Vol. 21 No. 8 • February 26 - March 4, 2015 In Our 20th Year Serving Greater Hamilton

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Red Hill Lawsuit Justification

by Don McLean
February 27 - March 5, 2014
Council’s decision to continue an expensive lawsuit against the Canadian government assumes that Red Hill Parkway costs were greatly increased because of the delay from federal environmental assessment. The price tag comes from the same law firm that convinced council to launch the legal action in 2004 and to hire it to pursue the case.

    At the November 2004 council meeting that approved the lawsuit, Gowlings lawyer David Estrin estimated the delay had cost the city $30–50 million. Then he added $25 million in punitive damages to the higher estimate to arrive at the selected $75 million target of the lawsuit. It wasn’t until June 2006 that a study commissioned by Estrin and carried out B Wolfman Consulting Ltd told councillors that the extra spending was $36 million.

    “This net claim is comprised of approximately $35 million in construction contract costs increases and $2 million in increased construction supervision costs, less approximately $3 million in debenture interest savings”, states the report summary.

    It assumes that construction would have started in 1998 instead of 2003, and that as a result “delay averaged 60 months for the major contracts”. It then compares the 1998 prices with those incurred in 2003 to 2006 dollars. But the study makes no adjustment for inflationary increases in other factors such as incomes and taxes. The word inflation does not appear in the report.

    The accepted method of comparing prices in different years is to state them in constant dollars rather than contrast the predicted cost measured in 1998 dollars with the subsequent price in 2006 dollars. This may become a significant issue should the city win the lawsuit.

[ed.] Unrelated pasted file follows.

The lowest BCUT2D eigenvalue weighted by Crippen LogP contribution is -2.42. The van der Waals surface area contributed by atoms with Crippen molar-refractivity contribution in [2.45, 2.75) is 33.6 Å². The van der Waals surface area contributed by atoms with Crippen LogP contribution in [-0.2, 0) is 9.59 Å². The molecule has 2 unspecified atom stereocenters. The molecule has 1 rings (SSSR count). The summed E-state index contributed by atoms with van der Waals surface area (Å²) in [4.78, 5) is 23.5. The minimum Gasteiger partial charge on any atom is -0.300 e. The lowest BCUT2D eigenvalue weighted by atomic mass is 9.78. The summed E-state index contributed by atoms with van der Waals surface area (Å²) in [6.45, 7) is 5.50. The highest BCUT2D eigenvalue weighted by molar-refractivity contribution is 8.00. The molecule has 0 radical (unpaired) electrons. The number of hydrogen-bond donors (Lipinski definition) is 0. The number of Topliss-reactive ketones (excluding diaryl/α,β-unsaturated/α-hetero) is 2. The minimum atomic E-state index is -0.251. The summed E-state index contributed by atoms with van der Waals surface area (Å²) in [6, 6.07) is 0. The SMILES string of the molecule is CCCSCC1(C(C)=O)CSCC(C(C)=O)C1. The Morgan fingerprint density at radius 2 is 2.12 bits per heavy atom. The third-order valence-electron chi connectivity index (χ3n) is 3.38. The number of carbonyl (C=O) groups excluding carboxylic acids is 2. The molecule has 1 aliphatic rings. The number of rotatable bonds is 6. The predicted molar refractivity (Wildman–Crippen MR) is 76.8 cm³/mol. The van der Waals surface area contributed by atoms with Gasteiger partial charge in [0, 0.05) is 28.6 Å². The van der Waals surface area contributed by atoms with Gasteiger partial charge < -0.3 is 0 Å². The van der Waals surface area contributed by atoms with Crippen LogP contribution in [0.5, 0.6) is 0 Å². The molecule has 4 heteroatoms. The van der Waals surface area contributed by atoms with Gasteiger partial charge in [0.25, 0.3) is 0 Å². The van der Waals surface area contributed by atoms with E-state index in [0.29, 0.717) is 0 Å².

The alleged length of delay may also be challenged by the federal side because it doesn’t align with either the time taken by the federal assessment or the period spent in court disputing it.

    The Fisheries Department initiated a federal environmental assessment in May 1998. The city cooperated with this assessment for more than a year and even passed a motion calling for it to be upgraded to a full panel review. In June 1999 the initial federal assessment concluded that there would likely be “significant adverse environmental effects” and that an independent panel should therefore review the project. The following month (July 1999) the city launched legal action to halt the assessment.

    That led to a federal court decision in May 2001 that an assessment was not required, confirmed by the federal appeals court in January 2002, clearing the way for the expressway to proceed. Actual construction however didn’t begin until August of 2003. Protests shifted the initial location of work but the project was fully underway by November.

    During this period, the project also still faced numerous other regulatory hurdles. For example, studies required by the provincial environmental process were not completed and made public until the spring of 2003. But while the legal battle over the federal assessment ran less than two and a half years, the Wolfman report assumes the delay was five full years, and bases its calculations on that interval.

    City staff did report a $35 million increase but assured council the vast majority was to be recouped from collecting 16 percent of the project costs through development charges. Wolfman two years later comes up with a similar number but makes no mention of the changes to development charges. It also says nothing about the fact that the majority of the total Parkway costs were covered by the provincial government.

    There are no known promises to reimburse either the province or the developers should the city be successful in its lawsuit. V
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